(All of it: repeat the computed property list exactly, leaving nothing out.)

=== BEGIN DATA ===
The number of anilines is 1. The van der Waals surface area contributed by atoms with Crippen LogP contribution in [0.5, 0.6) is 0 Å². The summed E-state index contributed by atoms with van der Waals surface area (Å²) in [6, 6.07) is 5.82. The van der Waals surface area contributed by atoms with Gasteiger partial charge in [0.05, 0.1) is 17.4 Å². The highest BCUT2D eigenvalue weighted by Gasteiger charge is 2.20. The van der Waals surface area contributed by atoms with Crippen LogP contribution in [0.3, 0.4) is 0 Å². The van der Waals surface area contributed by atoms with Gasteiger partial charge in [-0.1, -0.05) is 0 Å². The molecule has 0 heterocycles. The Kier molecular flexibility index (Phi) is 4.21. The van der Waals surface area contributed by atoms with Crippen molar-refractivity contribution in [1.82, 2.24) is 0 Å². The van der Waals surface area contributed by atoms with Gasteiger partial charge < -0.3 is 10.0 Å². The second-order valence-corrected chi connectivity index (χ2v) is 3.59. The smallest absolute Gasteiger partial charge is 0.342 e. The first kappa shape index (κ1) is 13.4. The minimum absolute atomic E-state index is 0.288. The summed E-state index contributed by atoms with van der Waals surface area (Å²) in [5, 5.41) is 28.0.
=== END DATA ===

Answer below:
The number of anilines is 1. The van der Waals surface area contributed by atoms with Crippen LogP contribution in [0.5, 0.6) is 0 Å². The summed E-state index contributed by atoms with van der Waals surface area (Å²) in [6, 6.07) is 5.82. The van der Waals surface area contributed by atoms with Gasteiger partial charge in [0.05, 0.1) is 17.4 Å². The highest BCUT2D eigenvalue weighted by Gasteiger charge is 2.20. The van der Waals surface area contributed by atoms with Crippen LogP contribution in [0.3, 0.4) is 0 Å². The van der Waals surface area contributed by atoms with Gasteiger partial charge in [-0.1, -0.05) is 0 Å². The molecule has 0 heterocycles. The Kier molecular flexibility index (Phi) is 4.21. The van der Waals surface area contributed by atoms with Crippen molar-refractivity contribution in [1.82, 2.24) is 0 Å². The van der Waals surface area contributed by atoms with Gasteiger partial charge < -0.3 is 10.0 Å². The second-order valence-corrected chi connectivity index (χ2v) is 3.59. The smallest absolute Gasteiger partial charge is 0.342 e. The first kappa shape index (κ1) is 13.4. The minimum absolute atomic E-state index is 0.288. The summed E-state index contributed by atoms with van der Waals surface area (Å²) in [5, 5.41) is 28.0.